Using Research and Practice to Create Change
My work in academic innovation has bridged scholarship and practical development, starting with augmented learning environments at the OLC Innovate conferences (2016-2018) designed to address conference topics in real-time by using physical and digital space to supplement the conversation. That work and subsequent research has led to a manuscript (publication 2020) addressing how we can recognize the history of academic innovation in order to harness its best qualities.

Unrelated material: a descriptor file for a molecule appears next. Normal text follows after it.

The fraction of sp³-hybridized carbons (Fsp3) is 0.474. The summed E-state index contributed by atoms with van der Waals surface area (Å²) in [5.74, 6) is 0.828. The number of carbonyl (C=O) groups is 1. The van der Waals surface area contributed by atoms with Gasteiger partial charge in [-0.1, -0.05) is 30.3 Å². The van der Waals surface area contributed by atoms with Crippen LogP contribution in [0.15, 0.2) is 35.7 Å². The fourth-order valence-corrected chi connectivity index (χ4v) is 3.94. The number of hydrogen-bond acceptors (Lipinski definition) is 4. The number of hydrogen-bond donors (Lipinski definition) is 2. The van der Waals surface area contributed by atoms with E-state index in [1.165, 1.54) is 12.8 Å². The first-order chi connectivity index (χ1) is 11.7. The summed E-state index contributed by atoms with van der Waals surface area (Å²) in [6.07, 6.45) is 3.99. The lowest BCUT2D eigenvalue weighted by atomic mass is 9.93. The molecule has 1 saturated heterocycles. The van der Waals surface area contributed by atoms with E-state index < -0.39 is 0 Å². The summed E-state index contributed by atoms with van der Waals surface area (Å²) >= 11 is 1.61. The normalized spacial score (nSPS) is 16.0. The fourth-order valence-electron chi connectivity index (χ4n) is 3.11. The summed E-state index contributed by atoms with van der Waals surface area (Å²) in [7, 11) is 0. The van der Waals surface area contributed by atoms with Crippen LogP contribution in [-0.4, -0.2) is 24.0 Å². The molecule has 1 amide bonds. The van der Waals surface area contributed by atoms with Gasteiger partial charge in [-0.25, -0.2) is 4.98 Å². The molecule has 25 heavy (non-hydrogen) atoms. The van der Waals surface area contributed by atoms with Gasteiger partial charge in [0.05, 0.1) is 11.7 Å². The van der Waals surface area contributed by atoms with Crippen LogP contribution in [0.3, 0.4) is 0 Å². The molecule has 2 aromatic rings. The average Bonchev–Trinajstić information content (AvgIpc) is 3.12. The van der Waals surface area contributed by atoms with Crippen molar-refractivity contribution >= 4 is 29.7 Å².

Much of this work is dedicated to grounding academic innovation so we can best engage it in our practice. Innovation in education takes many forms: a desire for creative as well as critical thinking, flexibility in operations, nimble administrative engagement, coupled with the ability to sponsor and support work across the curriculum, the campus and the greater educational world. These values are vital to the future of higher education as a social good, to help citizens to become publicly useful and privately happy. However, without a conceptual framework, inquiry and actions around the future of higher education are funneled through a traditional lens: How does this particular innovation align with existing understood structures of assessment, accreditation, technological platform or discipline standards? Stretching these boundaries can help us better deploy innovative projects and procedures for our students and communities.